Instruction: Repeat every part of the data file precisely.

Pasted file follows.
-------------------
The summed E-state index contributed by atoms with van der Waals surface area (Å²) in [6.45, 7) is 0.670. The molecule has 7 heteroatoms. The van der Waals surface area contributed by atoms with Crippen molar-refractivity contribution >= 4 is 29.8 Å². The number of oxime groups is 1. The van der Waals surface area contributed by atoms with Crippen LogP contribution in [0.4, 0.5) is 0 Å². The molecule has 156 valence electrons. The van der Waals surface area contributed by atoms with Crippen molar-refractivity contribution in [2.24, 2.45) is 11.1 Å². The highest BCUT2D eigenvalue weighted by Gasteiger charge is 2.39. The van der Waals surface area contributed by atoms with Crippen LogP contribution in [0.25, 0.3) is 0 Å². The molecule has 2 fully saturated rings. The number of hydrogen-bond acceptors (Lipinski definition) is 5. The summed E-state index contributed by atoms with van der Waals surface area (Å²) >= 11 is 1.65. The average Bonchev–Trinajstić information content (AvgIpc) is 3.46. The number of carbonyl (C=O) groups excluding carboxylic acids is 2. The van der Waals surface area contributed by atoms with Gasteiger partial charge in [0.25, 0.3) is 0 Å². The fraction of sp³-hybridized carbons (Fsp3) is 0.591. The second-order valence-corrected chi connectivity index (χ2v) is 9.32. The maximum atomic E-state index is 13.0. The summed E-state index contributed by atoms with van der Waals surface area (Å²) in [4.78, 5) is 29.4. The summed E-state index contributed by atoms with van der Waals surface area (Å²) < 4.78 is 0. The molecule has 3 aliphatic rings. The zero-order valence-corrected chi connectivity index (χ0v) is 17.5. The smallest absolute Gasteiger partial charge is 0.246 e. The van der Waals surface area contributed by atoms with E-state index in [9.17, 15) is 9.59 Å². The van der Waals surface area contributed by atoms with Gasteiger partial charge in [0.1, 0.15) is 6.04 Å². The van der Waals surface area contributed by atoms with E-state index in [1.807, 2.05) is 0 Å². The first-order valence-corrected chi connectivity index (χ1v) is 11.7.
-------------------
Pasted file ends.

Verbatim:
The summed E-state index contributed by atoms with van der Waals surface area (Å²) in [6.45, 7) is 0.670. The molecule has 7 heteroatoms. The van der Waals surface area contributed by atoms with Crippen molar-refractivity contribution >= 4 is 29.8 Å². The number of oxime groups is 1. The van der Waals surface area contributed by atoms with Crippen LogP contribution in [0.4, 0.5) is 0 Å². The molecule has 156 valence electrons. The van der Waals surface area contributed by atoms with Crippen molar-refractivity contribution in [2.24, 2.45) is 11.1 Å². The highest BCUT2D eigenvalue weighted by Gasteiger charge is 2.39. The van der Waals surface area contributed by atoms with Crippen LogP contribution in [0.25, 0.3) is 0 Å². The molecule has 2 fully saturated rings. The number of hydrogen-bond acceptors (Lipinski definition) is 5. The summed E-state index contributed by atoms with van der Waals surface area (Å²) >= 11 is 1.65. The average Bonchev–Trinajstić information content (AvgIpc) is 3.46. The number of carbonyl (C=O) groups excluding carboxylic acids is 2. The van der Waals surface area contributed by atoms with Gasteiger partial charge in [0.25, 0.3) is 0 Å². The fraction of sp³-hybridized carbons (Fsp3) is 0.591. The second-order valence-corrected chi connectivity index (χ2v) is 9.32. The maximum atomic E-state index is 13.0. The summed E-state index contributed by atoms with van der Waals surface area (Å²) in [4.78, 5) is 29.4. The summed E-state index contributed by atoms with van der Waals surface area (Å²) < 4.78 is 0. The molecule has 3 aliphatic rings. The zero-order valence-corrected chi connectivity index (χ0v) is 17.5. The smallest absolute Gasteiger partial charge is 0.246 e. The van der Waals surface area contributed by atoms with E-state index in [9.17, 15) is 9.59 Å². The van der Waals surface area contributed by atoms with Gasteiger partial charge in [0.1, 0.15) is 6.04 Å². The van der Waals surface area contributed by atoms with E-state index in [1.807, 2.05) is 0 Å². The first-order valence-corrected chi connectivity index (χ1v) is 11.7.